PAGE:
Don’t forget to say “thank-you.”  Remember to look for the little blessings and thank God for those.  We must never take for granted the little things because God has His hand in those just as much as He has His hand in the big things in life.

The Tapestry of Trials



Trial, tribulation, pressure, anguish, burden, trouble, test.  What are the purposes of these in our lives?  We all go through various kinds of trials in our lives with varying levels of difficulty.  We all ask similar questions when going through these trials:  why, how long, what’s the cost, what did I do wrong, what lesson am I supposed to learn, etc.


When I went to nursing school, I had various tests to study for throughout the years, but then in order to become a registered nurse, I had to take a State Board exam.  While studying for this test, one of the things the review class taught me was how to take the test.   Not only was there information to learn, review, and study; but it was also important to understand how to take the test.  Understanding how to take the test is just as important as knowing the information.


When we encounter various trials in our lives, we must understand “how to take the test.”  When Job completed his test, “the Lord gave Job twice as much as he had before.” (Job 42:10).  Job endured his test for the simple fact that God wanted to prove to Satan that Job was faithful to Him.  God has also used this man’s life as an encouragement to many. “For whatever was written in former days was written for our instruction, that through endurance and through the encouragement of the Scriptures we might have hope.” (Romans 15:4).  II Corinthians 1:4 also shows us that the purpose of Job’s suffering was “so that we may be able to comfort those who are in any affliction, with the comfort with which we ourselves are comforted by God.”  How many people have looked to Job in the midst of his suffering and been encouraged to press on and not give up hope?


James 1 and Romans 5 both tell us that our attitude toward the trial is to be one of joy. “Count it all joy, my brothers, when you meet trials of various kinds.” (James 1:2).  “Not only that, but we rejoice in our sufferings…” (Romans 5:3).  Joy is not a passing feeling that comes and goes.  Joy is an attitude, a perspective, a conscious decision.  In the midst of a trial, the last thing we feel like doing is making a decision to be joyful.  As I was riding with our daughter, Denise, to Children’s Hospital in the ambulance knowing she had a mass in her brain, the last thing I felt was joy.  Rather, I felt anguish.  All I knew to do was to cry out to God, and be as reassuring and comforting to her as I could.  My choice was not anger, but rather total and complete dependence on Him for what was to come.  I made a conscious choice.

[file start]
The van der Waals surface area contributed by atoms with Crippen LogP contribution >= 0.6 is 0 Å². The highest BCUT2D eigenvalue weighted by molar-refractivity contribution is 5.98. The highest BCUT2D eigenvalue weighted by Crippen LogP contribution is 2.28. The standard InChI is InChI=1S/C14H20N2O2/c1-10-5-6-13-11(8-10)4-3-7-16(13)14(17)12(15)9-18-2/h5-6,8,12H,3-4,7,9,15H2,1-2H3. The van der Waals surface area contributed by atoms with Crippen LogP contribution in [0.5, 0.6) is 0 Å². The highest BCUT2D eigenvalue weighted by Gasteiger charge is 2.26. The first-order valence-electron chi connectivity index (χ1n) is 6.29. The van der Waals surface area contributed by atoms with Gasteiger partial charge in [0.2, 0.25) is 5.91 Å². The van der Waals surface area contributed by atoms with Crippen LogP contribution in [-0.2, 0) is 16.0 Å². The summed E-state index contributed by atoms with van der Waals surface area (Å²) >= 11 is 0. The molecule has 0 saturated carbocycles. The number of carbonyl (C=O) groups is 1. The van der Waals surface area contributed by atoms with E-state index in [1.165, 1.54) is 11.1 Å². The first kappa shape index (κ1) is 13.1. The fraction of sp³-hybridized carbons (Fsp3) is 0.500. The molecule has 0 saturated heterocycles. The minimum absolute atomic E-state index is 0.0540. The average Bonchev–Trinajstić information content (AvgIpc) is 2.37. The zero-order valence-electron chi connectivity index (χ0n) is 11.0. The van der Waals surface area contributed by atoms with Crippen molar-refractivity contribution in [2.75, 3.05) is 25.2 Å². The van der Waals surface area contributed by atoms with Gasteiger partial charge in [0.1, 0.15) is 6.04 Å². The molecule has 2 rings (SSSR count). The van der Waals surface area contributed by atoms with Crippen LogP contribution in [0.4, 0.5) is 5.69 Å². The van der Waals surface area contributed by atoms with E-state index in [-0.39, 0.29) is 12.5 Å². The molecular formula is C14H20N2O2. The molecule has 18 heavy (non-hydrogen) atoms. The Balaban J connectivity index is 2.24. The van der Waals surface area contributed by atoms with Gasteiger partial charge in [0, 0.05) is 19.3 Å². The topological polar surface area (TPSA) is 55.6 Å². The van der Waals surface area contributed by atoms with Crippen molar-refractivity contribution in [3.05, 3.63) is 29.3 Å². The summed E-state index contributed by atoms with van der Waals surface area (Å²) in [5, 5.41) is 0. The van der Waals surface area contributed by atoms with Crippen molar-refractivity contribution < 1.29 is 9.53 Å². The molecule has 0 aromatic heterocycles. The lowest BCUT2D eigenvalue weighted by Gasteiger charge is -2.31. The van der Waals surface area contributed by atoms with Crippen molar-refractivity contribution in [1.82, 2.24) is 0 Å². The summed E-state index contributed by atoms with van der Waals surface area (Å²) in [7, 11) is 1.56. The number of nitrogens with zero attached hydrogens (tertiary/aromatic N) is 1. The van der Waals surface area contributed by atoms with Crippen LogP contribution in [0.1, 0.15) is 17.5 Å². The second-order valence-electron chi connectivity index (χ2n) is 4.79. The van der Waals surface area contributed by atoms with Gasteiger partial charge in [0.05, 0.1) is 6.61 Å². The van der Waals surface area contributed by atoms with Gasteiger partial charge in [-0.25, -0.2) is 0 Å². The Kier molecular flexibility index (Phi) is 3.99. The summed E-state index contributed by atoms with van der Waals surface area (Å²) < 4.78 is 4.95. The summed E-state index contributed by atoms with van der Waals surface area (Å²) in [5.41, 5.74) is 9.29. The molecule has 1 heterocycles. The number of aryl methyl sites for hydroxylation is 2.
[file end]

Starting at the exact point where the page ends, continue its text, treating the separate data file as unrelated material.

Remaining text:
According to James and Paul in Romans the purpose of these trials is also to produce patience in our lives.  How difficult this is because we are finite creatures.  God who is eternal is not bound by time.  His patience is limitless, but ours is very shortsighted.  During a trial, we just want it to be done.  Yet in the midst of these trials, God “knows that suffering produces endurance (patience), and endurance produces character, and character produces hope.” (Romans 5:4).


All of the nursing exams I took, were for one purpose: to become a Registered Nurse.  God has a purpose in each and every trial we endure, each and every challenging circumstance we face, and each and every dilemma we encounter.  “For it is God who works in you, both to will and to work for His good pleasure.” (Philippians 2:13).


We will never truly understand God’s purposes. “For who has known the mind of the Lord, or who has been His counselor?…For from Him and through Him and to Him are all things. To Him be glory forever. Amen.” (Romans 11:34-36).

The trials we endure will produce something in our lives.  What it produces is up to us.  Will face each trial with a decision to learn and be fully dependent on God, or will we face the trials with bitterness and anger.  I have had various trials in my life, and I have faced them both ways.  When we are bitter, there can be no joy.  When there is joy, it chases away the bitterness.  Satan makes us think that by holding onto the pain and the injustice of the situation we will feel better.  That is a lie.  Holding onto the pain, takes away the joy we may have in other areas of our lives.


I have two friends who are currently battling cancer. My sister has endured much with her children.  The list could go on.  We have all been through trials, and it seems the trials we have endured have been enough, but God’s plans are not ours. When I pray for those that are enduring these difficult trials and ponder these thoughts that I have written, I come back to how little I understand and how great God is.  The tapestry of our lives is woven by an infinite God who has the pattern for the finished product.  We only see a small portion.  So we must “walk by faith, and not by sight.” (II Corinthians 5:7).